By:  _____________________________________    ___________________
At the time of this revocation, the issued and outstanding shares of the  [Client: Taxpayer & Spouse name(s)/Company Name] are held as follows:

Monday, May 19, 2014

Summer Time Jobs for the kids, and the tax effects of those jobs....

Tax Information for Students Who Take a Summer Job
Many students take a job in the summer after school lets out. If it’s your first job it gives you a chance to learn about the working world. That includes taxes we pay to support the place where we live, our state and our nation. Here are eight things that students who take a summer job should know about taxes:
1. Don’t be surprised when your employer withholds taxes from your paychecks. That’s how you pay your taxes when you’re an employee. If you’re self-employed, you may have to pay estimated taxes directly to the IRS on certain dates during the year. This is how our pay-as-you-go tax system works.
2. As a new employee, you’ll need to fill out a Form W-4, Employee’s Withholding Allowance Certificate. Your employer will use it to figure how much federal income tax to withhold from your pay. The IRS Withholding Calculator tool on can help you fill out the form.
3. Keep in mind that all tip income is taxable. If you get tips, you must keep a daily log so you can report them. You must report $20 or more in cash tips in any one month to your employer. And you must report all of your yearly tips on your tax return.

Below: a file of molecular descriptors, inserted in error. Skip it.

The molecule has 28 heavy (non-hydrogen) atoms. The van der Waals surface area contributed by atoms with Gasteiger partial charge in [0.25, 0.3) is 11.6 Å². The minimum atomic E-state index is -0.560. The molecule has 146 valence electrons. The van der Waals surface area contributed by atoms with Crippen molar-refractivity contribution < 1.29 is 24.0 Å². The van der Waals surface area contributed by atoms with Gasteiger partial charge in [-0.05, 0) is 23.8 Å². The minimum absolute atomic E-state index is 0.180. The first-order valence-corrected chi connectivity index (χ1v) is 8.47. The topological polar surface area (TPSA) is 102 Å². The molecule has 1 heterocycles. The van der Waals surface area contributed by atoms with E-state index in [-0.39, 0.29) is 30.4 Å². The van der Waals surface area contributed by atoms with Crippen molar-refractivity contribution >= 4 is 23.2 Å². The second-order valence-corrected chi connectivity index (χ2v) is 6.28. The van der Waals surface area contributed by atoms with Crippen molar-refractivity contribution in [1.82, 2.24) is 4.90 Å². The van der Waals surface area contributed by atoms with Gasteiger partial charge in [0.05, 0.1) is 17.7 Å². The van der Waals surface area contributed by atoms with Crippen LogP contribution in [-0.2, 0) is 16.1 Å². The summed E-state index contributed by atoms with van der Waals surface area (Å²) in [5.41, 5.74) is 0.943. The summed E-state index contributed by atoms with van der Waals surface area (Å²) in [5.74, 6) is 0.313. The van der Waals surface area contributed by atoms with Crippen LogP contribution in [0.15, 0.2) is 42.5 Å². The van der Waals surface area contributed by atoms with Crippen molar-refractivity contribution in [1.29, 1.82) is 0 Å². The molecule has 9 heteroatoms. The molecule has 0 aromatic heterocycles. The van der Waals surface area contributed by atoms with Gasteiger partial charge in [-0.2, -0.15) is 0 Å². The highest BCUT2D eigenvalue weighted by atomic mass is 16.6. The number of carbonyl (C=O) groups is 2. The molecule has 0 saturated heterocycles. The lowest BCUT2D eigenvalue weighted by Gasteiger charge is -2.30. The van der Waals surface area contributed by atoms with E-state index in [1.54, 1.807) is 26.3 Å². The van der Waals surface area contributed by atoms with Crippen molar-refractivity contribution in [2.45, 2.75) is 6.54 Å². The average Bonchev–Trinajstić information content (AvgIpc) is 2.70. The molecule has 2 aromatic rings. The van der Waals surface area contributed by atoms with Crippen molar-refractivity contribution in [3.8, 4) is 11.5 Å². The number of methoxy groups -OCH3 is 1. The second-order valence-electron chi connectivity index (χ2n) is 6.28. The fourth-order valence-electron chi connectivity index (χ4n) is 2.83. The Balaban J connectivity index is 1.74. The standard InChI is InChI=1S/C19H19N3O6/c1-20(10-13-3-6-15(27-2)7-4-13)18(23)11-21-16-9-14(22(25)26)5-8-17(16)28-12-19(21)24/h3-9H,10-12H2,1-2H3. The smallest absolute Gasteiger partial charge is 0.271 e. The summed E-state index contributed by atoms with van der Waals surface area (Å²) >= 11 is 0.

4. Money you earn doing work for others is taxable. Some work you do may count as self-employment. This can include jobs like baby-sitting and lawn mowing. Keep good records of expenses related to your work. You may be able to deduct (subtract) those costs from your income on your tax return. A deduction may help lower your taxes.
5. If you’re in ROTC, your active duty pay, such as pay you get for summer camp, is taxable. A subsistence allowance you get while in advanced training isn’t taxable.
6. You may not earn enough from your summer job to owe income tax. But your employer usually must withhold Social Security and Medicare taxes from your pay. If you’re self-employed, you may have to pay them yourself. They count toward your coverage under the Social Security system.
7. If you’re a newspaper carrier or distributor, special rules apply. If you meet certain conditions, you’re considered self-employed. If you don’t meet those conditions and are under age 18, you are usually exempt from Social Security and Medicare taxes.
8. You may not earn enough money from your summer job to be required to file a tax return. Even if that’s true, you may still want to file. For example, if your employer withheld income tax from your pay, you’ll have to file a return to get your taxes refunded